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Inverted hammer Candlestick

Inverted hammer pattern


The Inverted Hammer candlestick formation typically forms near the bottom of downtrends and can serve as a precursor to a potential bullish reversal pattern since it shows on a chart when buyers are exerting pressure to drive an asset’s price higher. It frequently occurs at the bottom of a downtrend, indicating the possibility of a positive reversal.

The upside-down hammer-like appearance of the inverted hammer pattern gives it its name. Look for a small body, a long top wick, a short lower wick, and an inverted hammer candle to identify it. Traders can predict whether prices will rise or fall based on what happens the next day after the Inverted Hammer formation.

What is an Inverted hammer candlestick Pattern?

A particular sort of chart pattern known as an inverted hammer candlestick frequently appears near the end of a downturn when pressure from buyers drives up the price of an asset. A long upper shadow that is more than twice as long as its actual body, and a very short below shadow.

The prolonged upper wick, which denotes a bullish reversal pattern, shows that bullish market participants are attempting to raise the price of an asset.

The formation of an inverted hammer candlestick occurs when bullish traders begin to feel more confident. Bulls will attempt to raise the price as high as they can, forming the top half of the wick, while bears (or short sellers) will attempt to drop the price, forming the lower part of the wick. However, the market closes at a higher price due to the too-bullish tendency.

Formation of Inverted hammer Candlestick Pattern

When the price of the open, low, and close are nearly identical, the Inverted Hammer formation results. Additionally, the upper shadow is very long and needs to be at least twice as long as the actual body.

Because prices dreaded moving down during the day, the creation of an Inverted Hammer after a protracted decline is optimistic. Prices were returned to the open by sellers, although rising prices indicate that bulls are trying to outwit the bears’ might.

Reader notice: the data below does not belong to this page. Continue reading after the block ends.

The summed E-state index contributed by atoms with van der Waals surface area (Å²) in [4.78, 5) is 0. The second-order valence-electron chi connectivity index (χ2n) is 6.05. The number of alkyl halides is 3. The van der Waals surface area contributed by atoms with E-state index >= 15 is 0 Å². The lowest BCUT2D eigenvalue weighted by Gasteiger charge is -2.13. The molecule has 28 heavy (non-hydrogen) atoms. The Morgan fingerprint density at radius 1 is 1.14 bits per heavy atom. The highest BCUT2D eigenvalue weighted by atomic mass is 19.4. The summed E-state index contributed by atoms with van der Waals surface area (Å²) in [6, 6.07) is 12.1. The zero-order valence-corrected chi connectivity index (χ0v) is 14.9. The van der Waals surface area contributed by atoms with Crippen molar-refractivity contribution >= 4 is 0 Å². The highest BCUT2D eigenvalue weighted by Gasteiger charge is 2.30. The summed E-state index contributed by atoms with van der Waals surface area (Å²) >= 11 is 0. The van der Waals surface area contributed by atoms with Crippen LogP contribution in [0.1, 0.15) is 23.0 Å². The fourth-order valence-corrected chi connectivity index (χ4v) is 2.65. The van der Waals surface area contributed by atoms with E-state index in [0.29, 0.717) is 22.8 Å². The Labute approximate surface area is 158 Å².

When buyers exert pressure, the inverted hammer candlestick occurs on a chart, indicating a potential bullish reversal. Look for an inverted hammer candle that has a small body, a long top wick, and a short lower wick to identify it.

An upside-down hammer indicates to traders that consumers are becoming more confident in the market. Using derivatives like CFDs or spread bets, you can trade when you recognize the inverted hammer chart pattern.

How to Trade an Inverted hammer Pattern with Examples?

Interpretation: Inverted Hammer is a bullish pattern found during a downward trend. The Inverted Hammer looks like an upside-down version of the Hammer candlestick pattern. It consists of a candle with a small body and a long upper wick. This is a one-day bullish reversal pattern. Here in the TCS chart pattern, we can see that an inverted hammer formed at 3160 INR and after 2 days of IH formation it reversed its trend and started moving upwards for some days.

Difference between an Inverted hammer and a Spinning top?

Even though the Inverted Hammer and the Shooting Star formation look identical when viewed separately, their positions in time are very different. The primary distinction between the two patterns is that the Shooting Star (a bearish reversal pattern) appears at the peak of an uptrend while the Inverted Hammer does so at the bottom of a downtrend (bullish reversal pattern).


Traders might identify that the market is under pressure from buyers by looking at an inverted hammer. It gives a warning that a price reversal could occur after a bearish trend. The inverted hammer candlestick shouldn’t be seen in isolation; instead, you should always double-check any potential signals with other forms or technical indicators. The upside-down hammer-like appearance of the inverted hammer pattern gives it its name. Look for a small body, a long top wick, a short lower wick, and an inverted hammer candle to identify it.



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